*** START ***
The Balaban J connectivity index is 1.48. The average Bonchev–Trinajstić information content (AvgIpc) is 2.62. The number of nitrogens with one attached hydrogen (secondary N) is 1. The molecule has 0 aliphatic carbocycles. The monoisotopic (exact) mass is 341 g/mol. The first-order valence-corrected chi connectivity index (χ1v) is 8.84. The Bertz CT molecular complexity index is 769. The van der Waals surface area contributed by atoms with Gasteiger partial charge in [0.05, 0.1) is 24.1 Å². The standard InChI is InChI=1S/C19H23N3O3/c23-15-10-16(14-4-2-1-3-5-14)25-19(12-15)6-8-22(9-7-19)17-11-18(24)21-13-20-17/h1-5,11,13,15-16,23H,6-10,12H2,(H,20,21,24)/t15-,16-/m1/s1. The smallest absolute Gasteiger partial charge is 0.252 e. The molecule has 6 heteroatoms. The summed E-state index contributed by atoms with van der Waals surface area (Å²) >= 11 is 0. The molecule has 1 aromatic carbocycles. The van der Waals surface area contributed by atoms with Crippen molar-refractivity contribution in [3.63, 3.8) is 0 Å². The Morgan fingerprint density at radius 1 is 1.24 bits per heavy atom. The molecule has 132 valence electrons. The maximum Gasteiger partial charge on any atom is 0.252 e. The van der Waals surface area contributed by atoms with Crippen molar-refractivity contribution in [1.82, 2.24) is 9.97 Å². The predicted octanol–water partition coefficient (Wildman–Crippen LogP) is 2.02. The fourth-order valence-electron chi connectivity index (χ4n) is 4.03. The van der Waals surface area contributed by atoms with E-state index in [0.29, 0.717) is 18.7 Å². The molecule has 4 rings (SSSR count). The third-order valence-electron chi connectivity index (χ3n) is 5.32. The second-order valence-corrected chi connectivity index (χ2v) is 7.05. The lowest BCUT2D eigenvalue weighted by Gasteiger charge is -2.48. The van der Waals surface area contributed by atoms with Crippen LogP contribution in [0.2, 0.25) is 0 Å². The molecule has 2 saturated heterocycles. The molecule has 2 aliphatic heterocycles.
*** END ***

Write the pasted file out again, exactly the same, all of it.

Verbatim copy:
The Balaban J connectivity index is 1.48. The average Bonchev–Trinajstić information content (AvgIpc) is 2.62. The number of nitrogens with one attached hydrogen (secondary N) is 1. The molecule has 0 aliphatic carbocycles. The monoisotopic (exact) mass is 341 g/mol. The first-order valence-corrected chi connectivity index (χ1v) is 8.84. The Bertz CT molecular complexity index is 769. The van der Waals surface area contributed by atoms with Gasteiger partial charge in [0.05, 0.1) is 24.1 Å². The standard InChI is InChI=1S/C19H23N3O3/c23-15-10-16(14-4-2-1-3-5-14)25-19(12-15)6-8-22(9-7-19)17-11-18(24)21-13-20-17/h1-5,11,13,15-16,23H,6-10,12H2,(H,20,21,24)/t15-,16-/m1/s1. The smallest absolute Gasteiger partial charge is 0.252 e. The molecule has 6 heteroatoms. The summed E-state index contributed by atoms with van der Waals surface area (Å²) >= 11 is 0. The molecule has 1 aromatic carbocycles. The van der Waals surface area contributed by atoms with Crippen molar-refractivity contribution in [3.63, 3.8) is 0 Å². The Morgan fingerprint density at radius 1 is 1.24 bits per heavy atom. The molecule has 132 valence electrons. The maximum Gasteiger partial charge on any atom is 0.252 e. The van der Waals surface area contributed by atoms with Crippen molar-refractivity contribution in [1.82, 2.24) is 9.97 Å². The predicted octanol–water partition coefficient (Wildman–Crippen LogP) is 2.02. The fourth-order valence-electron chi connectivity index (χ4n) is 4.03. The van der Waals surface area contributed by atoms with E-state index in [0.29, 0.717) is 18.7 Å². The molecule has 4 rings (SSSR count). The third-order valence-electron chi connectivity index (χ3n) is 5.32. The second-order valence-corrected chi connectivity index (χ2v) is 7.05. The lowest BCUT2D eigenvalue weighted by Gasteiger charge is -2.48. The van der Waals surface area contributed by atoms with Crippen LogP contribution in [0.2, 0.25) is 0 Å². The molecule has 2 saturated heterocycles. The molecule has 2 aliphatic heterocycles.